While visiting my son Charlie‘s autism school yesterday, we spoke briefly to a man whose 20-year-old daughter is also a student there. He had overheard the brief strategizing session we were having with Charlie’s teacher and a behaviorist about his attending day camp for the first time ever next week. The man enthused about the sleepaway camp his daughter attends and asked us if we had another child. When we said we that Charlie is our only child, the man expressed his regrets that Charlie doesn’t have a sibling.
We’ve heard this before; other people have suggested it’s a pity we “only” have Charlie and are therefore missing out on all those experiences of a “typical” child’s childhood. Jim and I find our life with Charlie to be quite full and fulfilling. It’s a truism but every family is different and, for us, being able to devote all of our energy and resources to Charlie — who has many needs — has been the right choice.
Reading a recently published book by two friends, Siblings and Autism: Stories Spanning Generations and Cultures, has given me more insight about how things might be if Charlie had a sister or brother. Siblings and Autism is edited by Debra L. Cumberland, whose brother is autistic, and Bruce E. Mills, whose son Jacob is autistic. I met Debra and Bruce some years ago at a conference about autism and representation, and I have also been fortunate to meet Bruce’s children, Jacob and Sarah. Many of the contributors to Siblings and Autism are, like Debra and Bruce, professors of English and writers. Maureen McDonnell, who grew up with two autistic brothers, and Alison Wilde, who writes of “feeling privileged to have a sister like Sarah” (p. 201), are involved in disability organizations and in advocating for the needs of autistic individuals. Two writers, Aparna Das and Chuan Wu, write about growing up with an autistic sibling outside the US, in India and China, respectively.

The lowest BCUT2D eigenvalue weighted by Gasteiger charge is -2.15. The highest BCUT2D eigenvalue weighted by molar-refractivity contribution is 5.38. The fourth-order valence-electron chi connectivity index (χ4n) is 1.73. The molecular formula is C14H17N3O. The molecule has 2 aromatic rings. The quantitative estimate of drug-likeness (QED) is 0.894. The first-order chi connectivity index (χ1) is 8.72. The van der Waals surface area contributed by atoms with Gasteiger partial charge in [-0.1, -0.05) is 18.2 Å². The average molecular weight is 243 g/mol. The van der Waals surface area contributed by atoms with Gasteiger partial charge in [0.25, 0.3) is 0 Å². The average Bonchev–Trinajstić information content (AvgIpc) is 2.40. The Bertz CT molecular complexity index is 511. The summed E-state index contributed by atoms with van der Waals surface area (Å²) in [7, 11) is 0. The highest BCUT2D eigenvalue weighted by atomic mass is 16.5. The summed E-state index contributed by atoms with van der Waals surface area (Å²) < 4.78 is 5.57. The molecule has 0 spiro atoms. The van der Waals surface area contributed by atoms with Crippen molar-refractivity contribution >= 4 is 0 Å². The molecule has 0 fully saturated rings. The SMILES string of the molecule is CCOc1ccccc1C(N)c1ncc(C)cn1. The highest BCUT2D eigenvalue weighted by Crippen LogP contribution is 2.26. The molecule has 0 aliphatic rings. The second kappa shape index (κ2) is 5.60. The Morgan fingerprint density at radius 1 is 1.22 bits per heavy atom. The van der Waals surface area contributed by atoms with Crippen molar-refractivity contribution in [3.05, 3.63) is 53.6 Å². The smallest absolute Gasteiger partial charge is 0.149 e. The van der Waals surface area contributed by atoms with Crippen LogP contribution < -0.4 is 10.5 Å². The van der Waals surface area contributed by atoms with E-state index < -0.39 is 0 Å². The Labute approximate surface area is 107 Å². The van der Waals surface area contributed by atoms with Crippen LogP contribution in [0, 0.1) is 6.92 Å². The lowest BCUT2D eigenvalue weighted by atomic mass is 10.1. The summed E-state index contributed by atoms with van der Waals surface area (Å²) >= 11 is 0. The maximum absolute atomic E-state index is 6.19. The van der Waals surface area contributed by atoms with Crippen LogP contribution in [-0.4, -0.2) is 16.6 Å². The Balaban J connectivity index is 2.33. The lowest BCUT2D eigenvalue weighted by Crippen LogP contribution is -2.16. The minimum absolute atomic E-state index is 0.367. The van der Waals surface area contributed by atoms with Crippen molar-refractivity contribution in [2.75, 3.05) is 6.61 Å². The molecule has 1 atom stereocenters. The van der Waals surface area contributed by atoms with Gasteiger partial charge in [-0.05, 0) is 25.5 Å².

Siblings and Autism shouldn’t only be read by those with a sibling on the autism spectrum, or by parents who have an autistic child and one who is not. The book provides a valuable window into what it was like to raise an autistic child in the 1960s and 1970s.
Photo of my friend Shannon Rosa's three wonderful kids.
Disclaimer: The views expressed above are solely those of the author and may
not reflect those of
Care2, Inc., its employees or advertisers.